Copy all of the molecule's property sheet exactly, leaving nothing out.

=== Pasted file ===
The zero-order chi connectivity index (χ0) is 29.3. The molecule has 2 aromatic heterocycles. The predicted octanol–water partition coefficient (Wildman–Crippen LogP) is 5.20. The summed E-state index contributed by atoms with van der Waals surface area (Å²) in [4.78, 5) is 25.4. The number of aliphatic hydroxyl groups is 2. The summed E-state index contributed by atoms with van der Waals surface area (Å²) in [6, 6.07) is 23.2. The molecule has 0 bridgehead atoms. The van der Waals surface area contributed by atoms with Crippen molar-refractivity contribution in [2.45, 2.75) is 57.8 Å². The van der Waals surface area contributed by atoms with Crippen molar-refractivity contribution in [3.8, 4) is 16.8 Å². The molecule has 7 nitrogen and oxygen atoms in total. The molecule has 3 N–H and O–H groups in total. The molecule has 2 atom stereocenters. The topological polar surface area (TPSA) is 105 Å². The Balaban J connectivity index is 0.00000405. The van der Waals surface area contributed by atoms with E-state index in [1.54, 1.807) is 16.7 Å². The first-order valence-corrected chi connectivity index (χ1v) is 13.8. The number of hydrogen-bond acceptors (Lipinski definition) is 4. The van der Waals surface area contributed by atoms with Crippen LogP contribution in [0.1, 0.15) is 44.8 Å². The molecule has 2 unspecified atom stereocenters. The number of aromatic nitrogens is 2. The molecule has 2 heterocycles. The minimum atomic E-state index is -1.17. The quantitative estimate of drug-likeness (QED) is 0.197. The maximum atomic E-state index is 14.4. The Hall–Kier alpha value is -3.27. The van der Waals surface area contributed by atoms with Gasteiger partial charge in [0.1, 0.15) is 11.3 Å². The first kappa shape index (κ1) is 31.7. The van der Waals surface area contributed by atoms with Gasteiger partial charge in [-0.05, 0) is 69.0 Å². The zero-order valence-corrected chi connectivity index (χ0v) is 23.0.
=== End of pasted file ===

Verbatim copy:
The zero-order chi connectivity index (χ0) is 29.3. The molecule has 2 aromatic heterocycles. The predicted octanol–water partition coefficient (Wildman–Crippen LogP) is 5.20. The summed E-state index contributed by atoms with van der Waals surface area (Å²) in [4.78, 5) is 25.4. The number of aliphatic hydroxyl groups is 2. The summed E-state index contributed by atoms with van der Waals surface area (Å²) in [6, 6.07) is 23.2. The molecule has 0 bridgehead atoms. The van der Waals surface area contributed by atoms with Crippen molar-refractivity contribution in [2.45, 2.75) is 57.8 Å². The van der Waals surface area contributed by atoms with Crippen molar-refractivity contribution in [3.8, 4) is 16.8 Å². The molecule has 7 nitrogen and oxygen atoms in total. The molecule has 3 N–H and O–H groups in total. The molecule has 2 atom stereocenters. The topological polar surface area (TPSA) is 105 Å². The Balaban J connectivity index is 0.00000405. The van der Waals surface area contributed by atoms with E-state index in [1.54, 1.807) is 16.7 Å². The first-order valence-corrected chi connectivity index (χ1v) is 13.8. The number of hydrogen-bond acceptors (Lipinski definition) is 4. The van der Waals surface area contributed by atoms with Crippen LogP contribution in [0.1, 0.15) is 44.8 Å². The molecule has 2 unspecified atom stereocenters. The number of aromatic nitrogens is 2. The molecule has 2 heterocycles. The minimum atomic E-state index is -1.17. The quantitative estimate of drug-likeness (QED) is 0.197. The maximum atomic E-state index is 14.4. The Hall–Kier alpha value is -3.27. The van der Waals surface area contributed by atoms with Gasteiger partial charge in [0.1, 0.15) is 11.3 Å². The first kappa shape index (κ1) is 31.7. The van der Waals surface area contributed by atoms with Gasteiger partial charge in [-0.05, 0) is 69.0 Å². The zero-order valence-corrected chi connectivity index (χ0v) is 23.0.